Vitamin D deficiency has been proved to be associated with many chronic liver diseases. We read with great interest the recent article by Petta et al.1 in which they reported that low vitamin D serum level is related to severe fibrosis and low response to antiviral therapy in patients with genotype 1 (G1) chronic hepatitis C (CHC). The authors also provided important information that low serum vitamin D levels may possibly result from the reduced cytochrome P27A1 expression in patients with G1 CHC.1 However, further investigations are needed to understand the causal association between vitamin D deficiency and fibrosis in patients with CHC.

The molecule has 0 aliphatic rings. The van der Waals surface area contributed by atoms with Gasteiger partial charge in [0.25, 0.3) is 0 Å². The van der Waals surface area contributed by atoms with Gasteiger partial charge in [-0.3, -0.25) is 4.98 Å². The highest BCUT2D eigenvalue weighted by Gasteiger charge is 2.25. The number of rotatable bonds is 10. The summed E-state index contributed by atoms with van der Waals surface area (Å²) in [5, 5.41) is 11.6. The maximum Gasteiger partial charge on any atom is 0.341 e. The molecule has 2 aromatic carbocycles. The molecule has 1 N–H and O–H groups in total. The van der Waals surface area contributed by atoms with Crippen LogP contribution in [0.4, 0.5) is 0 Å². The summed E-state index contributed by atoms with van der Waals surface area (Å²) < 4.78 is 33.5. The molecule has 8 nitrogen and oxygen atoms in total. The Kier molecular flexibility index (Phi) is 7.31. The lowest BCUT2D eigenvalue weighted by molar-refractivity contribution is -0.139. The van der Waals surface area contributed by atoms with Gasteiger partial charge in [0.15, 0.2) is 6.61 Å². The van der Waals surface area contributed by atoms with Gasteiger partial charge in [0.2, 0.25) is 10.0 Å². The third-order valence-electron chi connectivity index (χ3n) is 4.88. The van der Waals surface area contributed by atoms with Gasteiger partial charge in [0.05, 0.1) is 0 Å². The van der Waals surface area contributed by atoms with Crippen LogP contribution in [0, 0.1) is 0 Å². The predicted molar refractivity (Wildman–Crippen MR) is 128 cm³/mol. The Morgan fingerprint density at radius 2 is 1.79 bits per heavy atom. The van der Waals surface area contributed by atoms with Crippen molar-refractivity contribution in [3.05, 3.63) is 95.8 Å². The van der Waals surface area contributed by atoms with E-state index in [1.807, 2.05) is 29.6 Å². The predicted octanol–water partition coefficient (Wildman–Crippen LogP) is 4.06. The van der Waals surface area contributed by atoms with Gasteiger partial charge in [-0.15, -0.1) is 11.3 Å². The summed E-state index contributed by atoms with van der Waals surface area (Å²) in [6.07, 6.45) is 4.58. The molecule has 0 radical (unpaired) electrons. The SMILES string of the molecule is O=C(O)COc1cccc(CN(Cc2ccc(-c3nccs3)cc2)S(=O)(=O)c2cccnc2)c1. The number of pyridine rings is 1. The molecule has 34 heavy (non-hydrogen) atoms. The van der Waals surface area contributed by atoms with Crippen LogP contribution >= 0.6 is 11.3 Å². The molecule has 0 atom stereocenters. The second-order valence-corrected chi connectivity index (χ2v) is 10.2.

According to the recent significant finding that vitamin D is crucial to activating the immune defenses,2 I would like to propose that low serum vitamin D level may favor progression of fibrosis in patients with CHC. It was found that the killer cells of the immune system—human T cells—depend on vitamin D in order to be activated. Under the condition of vitamin D deficiency, T cells will not be able to react to and kill foreign pathogens in the body.2 Thus, it is conceivable that a low vitamin D serum level will make T cells remain inactive to hepatitis C virus and aggravate the fibrosis in patients with CHC.1 Moreover, in view of the prevalence of vitamin D deficiency in many chronic liver diseases,3, 4 the finding that vitamin D controls activation of human T cells has important implications for future studies concerning the potential role of vitamin D in the treatment of chronic liver diseases.